When we take a photo just before we press the shutter button, what is going through our minds? Do we think “oh, the person is smiling” or do we think “great scene” or do we think nothing at all?

In any case, we make a decision. The decision to capture this moment as a still image in the form of a photo. We make a decision. And with that we also make a distinction!

Because before it is the course of life in the form of a river. Consistently without a caesura and coherent.[2]

By pressing the shutter release button, I want to capture exactly this moment, pull it out of the flow of life and thereby distinguish it from other moments.

What happens through this distinction?

First of all, this distinction works like a cohesion: All people and objects in the photo are summarized in this photo and are trapped in a relationship to one another for the duration of the photo’s existence. The photo binds the elements of what is seen, the content of the photo, this one moment.

At the same time I exclude through the photo: All events, people and objects that were not captured in the frame of the photo, but were present in this moment of the flow of life, are not part of the moment.

Through this cohesion of what is banned in the photo and the parts that are not visible, a boundary, a distinction was made through the frame of the photo.

This boundary is physical, because the invisible is not a physical part of the photo, as well as temporal, because the moment is captured, but life went on.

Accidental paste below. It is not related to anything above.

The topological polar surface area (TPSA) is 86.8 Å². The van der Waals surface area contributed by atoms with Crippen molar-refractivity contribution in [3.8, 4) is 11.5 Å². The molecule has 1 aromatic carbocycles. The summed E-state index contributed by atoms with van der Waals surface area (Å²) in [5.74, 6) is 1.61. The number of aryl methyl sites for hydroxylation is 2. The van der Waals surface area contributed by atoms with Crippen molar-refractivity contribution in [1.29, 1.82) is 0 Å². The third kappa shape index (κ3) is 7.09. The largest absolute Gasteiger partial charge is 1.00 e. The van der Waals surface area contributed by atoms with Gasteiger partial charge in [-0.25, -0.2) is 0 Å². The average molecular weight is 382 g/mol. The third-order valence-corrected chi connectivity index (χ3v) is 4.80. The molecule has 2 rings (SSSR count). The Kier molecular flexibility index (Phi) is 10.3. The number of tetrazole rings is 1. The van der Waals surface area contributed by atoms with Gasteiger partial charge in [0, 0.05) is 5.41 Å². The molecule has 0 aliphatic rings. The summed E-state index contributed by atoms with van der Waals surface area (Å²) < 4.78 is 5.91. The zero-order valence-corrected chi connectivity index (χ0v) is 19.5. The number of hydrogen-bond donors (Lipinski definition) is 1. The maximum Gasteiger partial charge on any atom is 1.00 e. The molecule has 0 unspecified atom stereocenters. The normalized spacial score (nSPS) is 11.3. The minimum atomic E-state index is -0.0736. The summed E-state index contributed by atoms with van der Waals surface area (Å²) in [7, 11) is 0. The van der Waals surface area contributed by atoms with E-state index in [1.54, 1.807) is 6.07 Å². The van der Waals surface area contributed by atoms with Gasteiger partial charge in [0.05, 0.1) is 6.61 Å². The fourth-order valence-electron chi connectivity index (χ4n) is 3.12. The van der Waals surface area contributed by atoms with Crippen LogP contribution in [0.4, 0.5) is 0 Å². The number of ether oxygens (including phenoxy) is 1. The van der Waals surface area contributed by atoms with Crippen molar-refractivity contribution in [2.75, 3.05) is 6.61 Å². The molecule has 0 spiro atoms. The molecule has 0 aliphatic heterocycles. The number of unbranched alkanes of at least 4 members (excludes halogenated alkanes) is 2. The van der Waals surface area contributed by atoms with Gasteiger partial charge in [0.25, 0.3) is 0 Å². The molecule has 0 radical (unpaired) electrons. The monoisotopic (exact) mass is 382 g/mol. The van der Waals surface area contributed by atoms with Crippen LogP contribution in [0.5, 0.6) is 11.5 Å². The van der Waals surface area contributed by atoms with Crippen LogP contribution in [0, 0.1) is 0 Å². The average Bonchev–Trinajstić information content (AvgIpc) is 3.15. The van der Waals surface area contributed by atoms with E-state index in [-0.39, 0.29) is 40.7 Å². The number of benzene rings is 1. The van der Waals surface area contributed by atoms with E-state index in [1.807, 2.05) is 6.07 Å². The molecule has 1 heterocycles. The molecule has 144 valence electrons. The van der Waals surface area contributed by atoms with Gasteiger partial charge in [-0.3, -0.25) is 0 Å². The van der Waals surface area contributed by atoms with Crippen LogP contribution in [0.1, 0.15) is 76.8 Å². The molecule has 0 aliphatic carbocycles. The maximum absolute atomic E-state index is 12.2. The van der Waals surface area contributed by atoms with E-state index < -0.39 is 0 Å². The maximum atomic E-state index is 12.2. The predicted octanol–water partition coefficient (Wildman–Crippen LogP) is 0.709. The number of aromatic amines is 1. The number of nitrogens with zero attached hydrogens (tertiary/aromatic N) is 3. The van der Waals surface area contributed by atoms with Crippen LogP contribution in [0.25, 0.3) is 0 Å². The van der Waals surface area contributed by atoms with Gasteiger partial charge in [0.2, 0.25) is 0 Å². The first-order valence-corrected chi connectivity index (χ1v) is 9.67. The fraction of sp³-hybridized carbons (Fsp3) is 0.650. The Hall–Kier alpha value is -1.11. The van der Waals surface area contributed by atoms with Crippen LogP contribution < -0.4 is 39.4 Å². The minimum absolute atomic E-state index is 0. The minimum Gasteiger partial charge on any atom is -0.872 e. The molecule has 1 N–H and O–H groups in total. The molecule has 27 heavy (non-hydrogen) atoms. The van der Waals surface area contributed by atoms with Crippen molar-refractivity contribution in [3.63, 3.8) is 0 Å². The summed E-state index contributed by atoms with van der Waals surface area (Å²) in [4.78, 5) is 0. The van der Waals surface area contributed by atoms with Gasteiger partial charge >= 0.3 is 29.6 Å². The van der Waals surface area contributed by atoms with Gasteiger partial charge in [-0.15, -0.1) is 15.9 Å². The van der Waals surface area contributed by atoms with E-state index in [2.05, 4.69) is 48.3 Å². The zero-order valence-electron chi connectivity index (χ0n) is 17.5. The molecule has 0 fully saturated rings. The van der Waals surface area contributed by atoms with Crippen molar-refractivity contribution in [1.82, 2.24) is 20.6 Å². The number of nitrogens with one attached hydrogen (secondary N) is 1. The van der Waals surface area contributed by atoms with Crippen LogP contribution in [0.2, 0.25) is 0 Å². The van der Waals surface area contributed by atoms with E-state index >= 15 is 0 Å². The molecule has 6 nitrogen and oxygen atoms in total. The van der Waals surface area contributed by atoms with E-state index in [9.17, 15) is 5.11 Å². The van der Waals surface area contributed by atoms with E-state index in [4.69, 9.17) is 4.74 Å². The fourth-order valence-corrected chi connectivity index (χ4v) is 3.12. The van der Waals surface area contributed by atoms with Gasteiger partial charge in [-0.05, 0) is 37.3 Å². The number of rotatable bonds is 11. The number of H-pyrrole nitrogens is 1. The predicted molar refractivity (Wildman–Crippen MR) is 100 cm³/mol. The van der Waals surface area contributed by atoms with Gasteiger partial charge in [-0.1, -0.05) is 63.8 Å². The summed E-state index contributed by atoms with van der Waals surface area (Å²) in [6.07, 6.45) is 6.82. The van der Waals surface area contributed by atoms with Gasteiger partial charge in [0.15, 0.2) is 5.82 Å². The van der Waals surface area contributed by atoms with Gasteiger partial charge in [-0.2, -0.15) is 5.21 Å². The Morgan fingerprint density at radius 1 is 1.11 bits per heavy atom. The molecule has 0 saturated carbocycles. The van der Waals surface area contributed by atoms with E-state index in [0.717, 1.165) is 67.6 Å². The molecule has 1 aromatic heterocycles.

Overcome boundaries

With some distinctions, borders are permeable and enable a transition. Is this also possible here?

The temporal separation makes this almost impossible, because the moment is the past, irretrievable.

But what happens if one of the people who are not shown in the photo, but who were present in the moment of their lives, sees this photo?

“Oh, I was there too! It’s a shame that I can’t be seen. And besides, it was completely different: the person on the right laughed. You don’t see that here. “

This could then be a comment and a kind of interaction takes place afterwards, through viewing.

Otherwise the limit is fixed, isn’t it?

A look at the post-processing is permitted at this point: In post-processing, we can give the limits of what is seen and the captured moment a new meaning by cropping the photo.

This makes the border variable, but not permeable. What remains is the distinction between what is depicted and what is invisible. Only the act of cutting is a second moment in making a distinction. And with it the drawing of a new border.